Chernenko, Konstantin [Черненко, Константин; Černenko, Konstantin], b 24 September 1911 in Bolshaia Tes, Krasnoiarsk krai (Yenisei gubernia), Siberia, Russian Empire, d 10 March 1985 in Moscow, RSFSR. Soviet Communist Party official; second-to-last general secretary of the Communist Party of the Soviet Union (CPSU). His father was a Ukrainian miner, making the son Ukrainian by nationality; the mother, a native Siberian, died of typhus in 1919. Chernenko, remembered mainly as Leonid Brezhnev’s briefcase carrier, began his long and undistinguished career initially as a Komsomol official in his home province in 1929. A talented pedagogue, he specialized in propaganda and agitation. He joined the Communist Party in 1930. In the early 1930s, he served in the border detachments of the Cheka on the frontier of Kazakhstan, and in the latter half of the decade was said to have been employed in the execution of purge victims in Dnipropetrovsk. By 1941 he was secretary of the Krasnoiarsk Party oblast committee in the Soviet Far East, and in 1945 he completed the Higher School for Party Organizers of the CC VKP(b) (as the Party was then known). For the next three years he was secretary of the Penza oblast committee, training thousands of Party propagandists. From 1948 to 1956, he worked in the apparatus of the CC of the CP of the Moldavian SSR, promoting the party’s Leninist message for the first time in the Moldavian language, where he became a client of Leonid Brezhnev, the republic’s first secretary in 1950–52. During this period, he also completed by correspondence a degree in education at the Kuibyshev Teachers’ College to burnish his credentials. In 1956 he moved to Moscow to work in the propaganda apparatus of the CC CPSU, where Brezhnev had just been made a secretary. Between 1960 and 1965, he was head of the secretariat serving the Presidium of the Supreme Soviet of the USSR, concurrent with Brezhnev’s occupancy of the chairmanship of that body.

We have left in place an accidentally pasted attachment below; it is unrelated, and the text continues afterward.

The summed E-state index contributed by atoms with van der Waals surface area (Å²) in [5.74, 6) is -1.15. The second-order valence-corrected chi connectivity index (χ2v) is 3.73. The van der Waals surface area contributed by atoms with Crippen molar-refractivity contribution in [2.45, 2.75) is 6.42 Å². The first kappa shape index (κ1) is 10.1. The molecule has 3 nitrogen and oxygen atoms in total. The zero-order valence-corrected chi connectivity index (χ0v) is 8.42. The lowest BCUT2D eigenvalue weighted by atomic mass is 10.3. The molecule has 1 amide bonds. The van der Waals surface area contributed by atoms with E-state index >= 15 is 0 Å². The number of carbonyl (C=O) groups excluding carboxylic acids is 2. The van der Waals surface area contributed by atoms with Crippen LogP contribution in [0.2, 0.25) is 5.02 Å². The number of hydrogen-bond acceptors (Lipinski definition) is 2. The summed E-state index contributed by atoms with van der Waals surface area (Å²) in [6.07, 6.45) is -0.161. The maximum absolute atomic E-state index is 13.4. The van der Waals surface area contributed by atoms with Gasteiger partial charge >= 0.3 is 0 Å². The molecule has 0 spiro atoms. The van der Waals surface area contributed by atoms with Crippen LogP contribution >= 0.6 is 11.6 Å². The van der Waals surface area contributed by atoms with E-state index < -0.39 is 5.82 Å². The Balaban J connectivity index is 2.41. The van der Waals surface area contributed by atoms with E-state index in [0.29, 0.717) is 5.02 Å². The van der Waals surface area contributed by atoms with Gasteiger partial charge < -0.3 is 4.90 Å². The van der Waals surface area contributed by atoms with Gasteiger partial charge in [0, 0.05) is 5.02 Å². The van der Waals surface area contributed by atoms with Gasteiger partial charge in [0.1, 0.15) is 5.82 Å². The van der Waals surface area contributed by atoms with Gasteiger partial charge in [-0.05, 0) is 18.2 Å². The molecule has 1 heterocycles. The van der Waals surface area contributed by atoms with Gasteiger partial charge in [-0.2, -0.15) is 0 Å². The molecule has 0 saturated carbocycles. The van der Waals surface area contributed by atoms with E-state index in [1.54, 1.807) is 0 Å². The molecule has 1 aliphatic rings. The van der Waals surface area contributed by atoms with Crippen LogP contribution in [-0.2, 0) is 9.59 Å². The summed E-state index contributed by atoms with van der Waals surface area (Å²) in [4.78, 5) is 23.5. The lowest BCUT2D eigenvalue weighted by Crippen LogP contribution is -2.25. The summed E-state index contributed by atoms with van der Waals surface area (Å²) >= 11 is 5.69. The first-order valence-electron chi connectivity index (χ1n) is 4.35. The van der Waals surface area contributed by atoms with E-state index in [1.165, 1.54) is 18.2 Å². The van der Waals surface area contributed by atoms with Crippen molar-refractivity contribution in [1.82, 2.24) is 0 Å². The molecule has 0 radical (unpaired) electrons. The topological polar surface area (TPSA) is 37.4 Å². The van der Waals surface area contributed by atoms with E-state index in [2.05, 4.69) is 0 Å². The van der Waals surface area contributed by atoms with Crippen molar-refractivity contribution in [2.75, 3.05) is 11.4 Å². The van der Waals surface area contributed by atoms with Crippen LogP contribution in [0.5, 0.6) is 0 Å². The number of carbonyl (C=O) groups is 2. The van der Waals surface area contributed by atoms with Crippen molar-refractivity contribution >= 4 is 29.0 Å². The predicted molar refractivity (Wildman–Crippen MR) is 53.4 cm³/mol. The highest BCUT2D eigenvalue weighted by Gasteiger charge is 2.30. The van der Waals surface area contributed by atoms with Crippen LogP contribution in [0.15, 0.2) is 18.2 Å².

Brezhnev became first secretary of the CC CPSU in 1964 (from 1966 termed general secretary) upon the ouster of Nikita Khrushchev. In 1965 Chernenko returned to the CC CPSU apparatus as head of the general department. Renowned for his skills as a bureaucrat, there he was in charge of all of the top leadership’s personal files, including his own which he duly sanitized. He was co-opted into the CC CPSU as a candidate member in 1966, and promoted to full membership in 1971. In October 1977, he became a candidate member of the Politburo, and a full member in November 1978. He had already been a secretary of the CC CPSU since March 1976. All of these promotions were due to his patron, Leonid Brezhnev. When Brezhnev died in November 1982, he was, however, passed over for the position of general secretary by Yurii Andropov, but succeeded to it already seriously ill on 13 February 1984 on the latter’s death. Chernenko was thus the oldest individual to assume the office and its shortest tenant—one year and 25 days; his chronic emphysema from a lifetime of smoking constrained his subsequent leadership which was not only brief but marked by an absence of major departures in policy for the CPSU and USSR. Relations with China and Spain were improved. He was particularly concerned about the effect of Western rock music on younger Soviet citizens, ordered the boycott of the Los Angeles Olympic Games, spoke about the need for a re-ordering (perestroika) of the economic system, and initiated uncompleted reforms such as the school system and rehabilitation of Joseph Stalin. He did manage to reinstate in the Party Stalin’s foreign minister, Viacheslav Molotov. It was ‘Brezhnevism without Brezhnev.’ After a series of missed engagements, he died not unexpectedly of heart failure and was succeeded by Mikhail Gorbachev, for whom he thus helped pave the way. Chernenko’s career was thus at best symbolic of the prominent place Ukrainians were reputed to have held in the leadership of the CPSU and USSR, though the practical significance of this is moot. He was the last Soviet leader to be buried at the legendary Kremlin wall where a bust of him was erected.

Bohdan Harasymiw

[This article was written in 2019.]

Encyclopedia of Ukraine